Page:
Posts Tagged “spatial news”
Since its establishment almost five years ago, the open source education and research initiative borne of multiple memoranda of understanding between the Open Source Geospatial Foundation and the International Cartographic Association, followed by the International Society for Photogrammetry and Remote Sensing, has transitioned into GeoForAll – the Open Source Geospatial Education and Research outreach. As of today, more than 100 laboratories and centers worldwide have formally joined the community, and GeoForAll has expanded and organized its infrastructure in response. Multiple coordinators across the globe now guide and manage regional membership activity. GeoForAll is a very open and inclusive organization. The requirement to support its mission (making contributions to free and open source software, data, education and access) is very broad, making the threshold to join relatively low,reflected in their wide and diverse membership base.
Recently Directions Magazine had the opportunity to catch up with Helena Mitasova, one of the North American regional chairs of GeoForAll, to learn how GeoForAll has been progressing towards its goals. Mitasova, a faculty member at North Carolina State University, is also a recently elected member of the OSGeo Foundation Board of Directors and one of their vice presidents.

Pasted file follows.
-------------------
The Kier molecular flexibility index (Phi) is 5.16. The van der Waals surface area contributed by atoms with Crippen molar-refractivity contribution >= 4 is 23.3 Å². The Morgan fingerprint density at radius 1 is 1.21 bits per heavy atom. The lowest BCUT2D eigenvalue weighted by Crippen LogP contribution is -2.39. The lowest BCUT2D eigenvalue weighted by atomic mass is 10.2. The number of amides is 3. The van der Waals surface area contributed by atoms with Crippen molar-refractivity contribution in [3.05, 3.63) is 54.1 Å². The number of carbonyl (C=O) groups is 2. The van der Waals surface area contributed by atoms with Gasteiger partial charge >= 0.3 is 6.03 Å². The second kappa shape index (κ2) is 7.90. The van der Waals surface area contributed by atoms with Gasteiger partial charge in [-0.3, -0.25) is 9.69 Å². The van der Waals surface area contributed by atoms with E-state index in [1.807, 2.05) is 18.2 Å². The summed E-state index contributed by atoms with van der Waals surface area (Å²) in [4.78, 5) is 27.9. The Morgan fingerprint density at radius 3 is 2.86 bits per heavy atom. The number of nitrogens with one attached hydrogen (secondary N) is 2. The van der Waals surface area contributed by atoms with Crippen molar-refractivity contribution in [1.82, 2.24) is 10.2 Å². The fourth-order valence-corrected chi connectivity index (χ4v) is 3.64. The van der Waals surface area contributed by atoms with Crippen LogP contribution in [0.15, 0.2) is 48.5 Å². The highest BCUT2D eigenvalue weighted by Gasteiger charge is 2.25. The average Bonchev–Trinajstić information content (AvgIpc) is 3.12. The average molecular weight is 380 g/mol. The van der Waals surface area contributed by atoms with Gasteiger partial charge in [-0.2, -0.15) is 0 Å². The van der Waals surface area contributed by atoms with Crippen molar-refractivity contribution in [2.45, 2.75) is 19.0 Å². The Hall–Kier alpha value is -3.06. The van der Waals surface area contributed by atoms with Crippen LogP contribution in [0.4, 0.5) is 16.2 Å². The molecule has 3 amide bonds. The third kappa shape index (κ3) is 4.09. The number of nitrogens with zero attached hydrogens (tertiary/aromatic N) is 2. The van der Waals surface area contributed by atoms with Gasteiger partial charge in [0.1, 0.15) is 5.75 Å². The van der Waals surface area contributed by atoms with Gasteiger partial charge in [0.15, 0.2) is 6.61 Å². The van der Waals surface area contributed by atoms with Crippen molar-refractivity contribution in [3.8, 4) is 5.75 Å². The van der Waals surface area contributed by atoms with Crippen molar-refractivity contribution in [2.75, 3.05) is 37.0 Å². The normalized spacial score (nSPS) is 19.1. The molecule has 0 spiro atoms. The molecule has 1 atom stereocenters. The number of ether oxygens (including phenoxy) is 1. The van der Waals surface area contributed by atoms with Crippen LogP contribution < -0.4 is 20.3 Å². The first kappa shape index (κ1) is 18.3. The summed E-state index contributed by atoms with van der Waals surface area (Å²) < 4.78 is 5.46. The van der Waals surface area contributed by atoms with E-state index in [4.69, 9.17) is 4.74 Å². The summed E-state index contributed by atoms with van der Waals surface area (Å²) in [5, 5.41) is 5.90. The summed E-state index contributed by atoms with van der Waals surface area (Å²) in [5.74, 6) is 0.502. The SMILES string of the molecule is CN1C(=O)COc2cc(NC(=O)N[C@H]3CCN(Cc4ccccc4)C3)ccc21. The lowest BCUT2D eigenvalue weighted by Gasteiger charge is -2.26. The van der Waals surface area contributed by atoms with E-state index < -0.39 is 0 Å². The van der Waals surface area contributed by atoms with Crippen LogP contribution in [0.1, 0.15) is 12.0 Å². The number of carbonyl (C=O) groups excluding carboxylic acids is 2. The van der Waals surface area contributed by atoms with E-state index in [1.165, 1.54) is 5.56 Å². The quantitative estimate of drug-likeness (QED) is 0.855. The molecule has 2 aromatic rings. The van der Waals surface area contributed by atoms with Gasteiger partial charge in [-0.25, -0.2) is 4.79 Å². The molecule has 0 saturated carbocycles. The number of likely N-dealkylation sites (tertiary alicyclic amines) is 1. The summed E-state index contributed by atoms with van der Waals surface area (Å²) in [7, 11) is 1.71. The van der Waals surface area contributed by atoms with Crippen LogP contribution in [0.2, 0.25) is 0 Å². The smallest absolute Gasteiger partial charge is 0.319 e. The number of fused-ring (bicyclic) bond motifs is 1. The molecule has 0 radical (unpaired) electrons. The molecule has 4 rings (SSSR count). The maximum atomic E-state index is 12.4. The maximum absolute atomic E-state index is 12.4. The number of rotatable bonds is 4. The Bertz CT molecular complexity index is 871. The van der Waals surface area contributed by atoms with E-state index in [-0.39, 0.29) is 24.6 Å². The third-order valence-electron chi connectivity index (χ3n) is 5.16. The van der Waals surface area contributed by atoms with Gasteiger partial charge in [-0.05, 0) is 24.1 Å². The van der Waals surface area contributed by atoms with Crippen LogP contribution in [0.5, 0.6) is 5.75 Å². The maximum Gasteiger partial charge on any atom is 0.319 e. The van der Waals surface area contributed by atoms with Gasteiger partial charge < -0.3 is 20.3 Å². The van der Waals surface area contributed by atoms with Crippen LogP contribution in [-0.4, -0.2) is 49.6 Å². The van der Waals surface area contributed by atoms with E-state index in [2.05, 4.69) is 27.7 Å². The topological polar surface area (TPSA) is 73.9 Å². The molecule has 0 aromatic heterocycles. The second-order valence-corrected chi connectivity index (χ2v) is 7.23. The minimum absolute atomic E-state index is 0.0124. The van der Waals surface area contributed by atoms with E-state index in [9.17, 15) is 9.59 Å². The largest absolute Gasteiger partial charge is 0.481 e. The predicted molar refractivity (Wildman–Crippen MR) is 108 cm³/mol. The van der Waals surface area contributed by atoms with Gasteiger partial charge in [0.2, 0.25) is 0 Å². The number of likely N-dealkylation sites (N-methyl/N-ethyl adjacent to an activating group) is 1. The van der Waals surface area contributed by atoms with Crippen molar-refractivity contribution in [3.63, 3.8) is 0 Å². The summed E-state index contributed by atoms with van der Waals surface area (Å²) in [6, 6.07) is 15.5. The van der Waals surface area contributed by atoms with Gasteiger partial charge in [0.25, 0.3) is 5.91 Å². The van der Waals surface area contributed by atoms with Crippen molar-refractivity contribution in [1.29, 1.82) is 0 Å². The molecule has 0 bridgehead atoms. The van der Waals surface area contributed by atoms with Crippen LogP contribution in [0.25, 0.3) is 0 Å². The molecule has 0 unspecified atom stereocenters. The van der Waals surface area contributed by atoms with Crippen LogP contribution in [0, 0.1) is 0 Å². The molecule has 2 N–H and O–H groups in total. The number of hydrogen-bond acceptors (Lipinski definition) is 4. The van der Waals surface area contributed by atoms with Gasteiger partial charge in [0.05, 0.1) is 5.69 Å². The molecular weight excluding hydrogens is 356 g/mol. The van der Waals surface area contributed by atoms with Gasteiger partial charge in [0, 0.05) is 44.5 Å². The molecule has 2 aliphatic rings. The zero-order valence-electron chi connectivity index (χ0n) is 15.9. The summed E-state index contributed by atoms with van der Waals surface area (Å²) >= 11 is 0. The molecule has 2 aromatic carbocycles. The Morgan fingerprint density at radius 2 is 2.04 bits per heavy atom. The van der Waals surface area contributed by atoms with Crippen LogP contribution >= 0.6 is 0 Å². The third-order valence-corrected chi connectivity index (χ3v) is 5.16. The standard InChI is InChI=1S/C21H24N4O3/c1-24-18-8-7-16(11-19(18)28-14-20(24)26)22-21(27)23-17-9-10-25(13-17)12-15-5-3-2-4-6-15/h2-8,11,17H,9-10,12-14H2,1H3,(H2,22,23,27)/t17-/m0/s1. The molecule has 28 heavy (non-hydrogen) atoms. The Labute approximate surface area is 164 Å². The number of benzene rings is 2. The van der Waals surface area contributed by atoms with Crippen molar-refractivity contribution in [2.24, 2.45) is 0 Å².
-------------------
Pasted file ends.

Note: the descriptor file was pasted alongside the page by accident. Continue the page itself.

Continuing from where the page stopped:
Directions Magazine: Membership in GeoForAll growth has grown significantly in the last couple of years. Can you share some of what’s driving it?
Helena Mitasova: What you’re seeing is in part the result of consolidating parallel efforts and activities. Because of the rapidly expanding interest in open source geospatial we quickly outgrew the slow growth, top down organization outlined in the original memorandum of understanding between OSGeo and ICA. The original idea was that there might be one lead center on each continent but the interest was well beyond that. There were multiple centers of activity happening on different continents at the same time, and there were similar types of activity going on in the Education and Curriculum Committee of OSGeo itself. So in January 2016, the OSGeo Board consolidated its educational agenda under the one, single GeoForAll umbrella going forward. This structural change has been very helpful as we aim to streamline and clarify our infrastructure and relations with partners, such as ICA and ISPRS.